Physical Therapist: Workers in this field concentrate on helping patients that are ill or injured to improve their ability to move and manage the pain they experience from their illness or injury. Physical therapists often work as part of a larger team of allied health professionals to devise and carry out a program of treatment and rehabilitation for patients.

Dietician and Nutritionist: Allied health professionals that work as dieticians and nutritionists use their expertise and knowledge of food to help individuals and groups make improved decisions regarding the type and amount of food they eat. Dieticians and nutritionists don’t just concentrate on recommending a balanced diet; instead, they also advise patients on how to manage disease, prevent disease, and meet their goals related to health and well-being.

EMTs and Paramedics: Among the most stressful and exciting allied health professions is being an EMT or paramedic. These workers respond to emergencies and provide critical care to wounded and ill patients on the scene and in transit as they transport the patient to a medical facility for treatment by a physician.

Athletic Trainer: Individuals that work as athletic trainers are charged with using their knowledge and skills to prevent, diagnose, and treat injuries and illnesses related to sports. This includes evaluating injuries and providing emergency care, designing and implementing rehabilitation programs for injured athletes, and researching and designing ways to prevent injuries in the context of sports activities.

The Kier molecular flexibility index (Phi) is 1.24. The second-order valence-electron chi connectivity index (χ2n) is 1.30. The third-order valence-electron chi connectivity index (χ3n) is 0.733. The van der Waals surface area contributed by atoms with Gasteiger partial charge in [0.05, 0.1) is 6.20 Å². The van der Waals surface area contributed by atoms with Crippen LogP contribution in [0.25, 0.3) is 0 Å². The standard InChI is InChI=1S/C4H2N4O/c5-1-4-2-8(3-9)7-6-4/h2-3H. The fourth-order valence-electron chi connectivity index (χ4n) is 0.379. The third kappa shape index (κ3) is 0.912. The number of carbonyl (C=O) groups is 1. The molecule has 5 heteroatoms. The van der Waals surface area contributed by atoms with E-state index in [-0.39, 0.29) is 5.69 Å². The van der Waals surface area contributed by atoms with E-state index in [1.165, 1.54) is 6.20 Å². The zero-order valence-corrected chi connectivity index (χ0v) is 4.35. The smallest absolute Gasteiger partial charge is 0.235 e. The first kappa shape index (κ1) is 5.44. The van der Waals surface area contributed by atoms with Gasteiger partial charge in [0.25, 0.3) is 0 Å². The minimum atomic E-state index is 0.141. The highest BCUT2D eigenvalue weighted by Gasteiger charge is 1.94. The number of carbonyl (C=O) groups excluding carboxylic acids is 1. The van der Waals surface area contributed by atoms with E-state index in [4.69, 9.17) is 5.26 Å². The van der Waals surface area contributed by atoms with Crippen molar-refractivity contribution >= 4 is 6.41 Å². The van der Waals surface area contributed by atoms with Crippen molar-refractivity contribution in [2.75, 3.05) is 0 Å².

How Much Can You Earn With a Degree in Allied Health?

Because allied health careers are so widely varied, the salary one can expect to earn is also widely varied. Not only does the salary depend on the specific allied health occupation, but it also depends on the level of education and experience of the worker, as well as the employment setting and even the state in which the person works.

For example, a pharmacy technician, on average, earns just under $32,000 per year after completing a bachelor’s degree or a certificate program. However, pharmacy technicians in Washington State earn over $40,000 per year, and pharmacy technicians employed by the federal government make nearly $42,000 per year.

On the other hand, medical and clinical laboratory technologists earn an average salary of $60,560 per year with just an associate’s or a bachelor’s degree. Those wages increase to nearly $72,000 per year for laboratory technologists employed in the pharmaceutical manufacturing industry and to more than $80,000 per year for laboratory technologists that work in California.